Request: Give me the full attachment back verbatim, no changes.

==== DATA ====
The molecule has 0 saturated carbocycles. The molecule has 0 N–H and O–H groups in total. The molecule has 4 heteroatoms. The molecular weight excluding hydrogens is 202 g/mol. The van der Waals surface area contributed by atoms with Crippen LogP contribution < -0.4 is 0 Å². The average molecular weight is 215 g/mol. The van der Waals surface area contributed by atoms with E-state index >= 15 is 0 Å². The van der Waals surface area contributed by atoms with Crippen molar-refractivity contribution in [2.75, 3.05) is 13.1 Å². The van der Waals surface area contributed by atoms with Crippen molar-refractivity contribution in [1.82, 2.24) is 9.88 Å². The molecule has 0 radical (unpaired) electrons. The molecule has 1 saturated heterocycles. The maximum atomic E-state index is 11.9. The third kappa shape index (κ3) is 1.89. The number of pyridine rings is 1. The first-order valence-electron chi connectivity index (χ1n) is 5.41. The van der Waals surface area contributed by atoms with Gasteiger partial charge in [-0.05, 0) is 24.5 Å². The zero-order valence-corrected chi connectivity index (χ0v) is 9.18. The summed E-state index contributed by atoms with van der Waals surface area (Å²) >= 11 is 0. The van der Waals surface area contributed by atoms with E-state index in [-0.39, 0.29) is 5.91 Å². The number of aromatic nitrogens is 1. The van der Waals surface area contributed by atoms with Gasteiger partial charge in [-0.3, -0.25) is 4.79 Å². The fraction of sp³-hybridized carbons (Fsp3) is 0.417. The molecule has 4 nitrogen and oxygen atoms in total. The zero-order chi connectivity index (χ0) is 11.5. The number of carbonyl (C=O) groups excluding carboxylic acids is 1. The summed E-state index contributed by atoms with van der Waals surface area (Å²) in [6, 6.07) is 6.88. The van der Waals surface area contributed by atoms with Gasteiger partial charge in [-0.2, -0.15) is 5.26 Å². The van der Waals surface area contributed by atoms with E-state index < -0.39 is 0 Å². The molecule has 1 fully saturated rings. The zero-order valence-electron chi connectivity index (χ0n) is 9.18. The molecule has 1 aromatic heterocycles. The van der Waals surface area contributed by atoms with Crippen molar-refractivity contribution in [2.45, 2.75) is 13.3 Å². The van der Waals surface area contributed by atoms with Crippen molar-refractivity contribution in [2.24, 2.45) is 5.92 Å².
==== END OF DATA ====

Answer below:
The molecule has 0 saturated carbocycles. The molecule has 0 N–H and O–H groups in total. The molecule has 4 heteroatoms. The molecular weight excluding hydrogens is 202 g/mol. The van der Waals surface area contributed by atoms with Crippen LogP contribution < -0.4 is 0 Å². The average molecular weight is 215 g/mol. The van der Waals surface area contributed by atoms with E-state index >= 15 is 0 Å². The van der Waals surface area contributed by atoms with Crippen molar-refractivity contribution in [2.75, 3.05) is 13.1 Å². The van der Waals surface area contributed by atoms with Crippen molar-refractivity contribution in [1.82, 2.24) is 9.88 Å². The molecule has 0 radical (unpaired) electrons. The molecule has 1 saturated heterocycles. The maximum atomic E-state index is 11.9. The third kappa shape index (κ3) is 1.89. The number of pyridine rings is 1. The first-order valence-electron chi connectivity index (χ1n) is 5.41. The van der Waals surface area contributed by atoms with Gasteiger partial charge in [-0.05, 0) is 24.5 Å². The zero-order valence-corrected chi connectivity index (χ0v) is 9.18. The summed E-state index contributed by atoms with van der Waals surface area (Å²) >= 11 is 0. The van der Waals surface area contributed by atoms with E-state index in [-0.39, 0.29) is 5.91 Å². The number of aromatic nitrogens is 1. The van der Waals surface area contributed by atoms with Gasteiger partial charge in [-0.3, -0.25) is 4.79 Å². The fraction of sp³-hybridized carbons (Fsp3) is 0.417. The molecule has 4 nitrogen and oxygen atoms in total. The zero-order chi connectivity index (χ0) is 11.5. The number of carbonyl (C=O) groups excluding carboxylic acids is 1. The summed E-state index contributed by atoms with van der Waals surface area (Å²) in [6, 6.07) is 6.88. The van der Waals surface area contributed by atoms with Gasteiger partial charge in [-0.2, -0.15) is 5.26 Å². The van der Waals surface area contributed by atoms with E-state index < -0.39 is 0 Å². The molecule has 1 fully saturated rings. The zero-order valence-electron chi connectivity index (χ0n) is 9.18. The molecule has 1 aromatic heterocycles. The van der Waals surface area contributed by atoms with Crippen molar-refractivity contribution in [2.45, 2.75) is 13.3 Å². The van der Waals surface area contributed by atoms with Crippen molar-refractivity contribution in [2.24, 2.45) is 5.92 Å².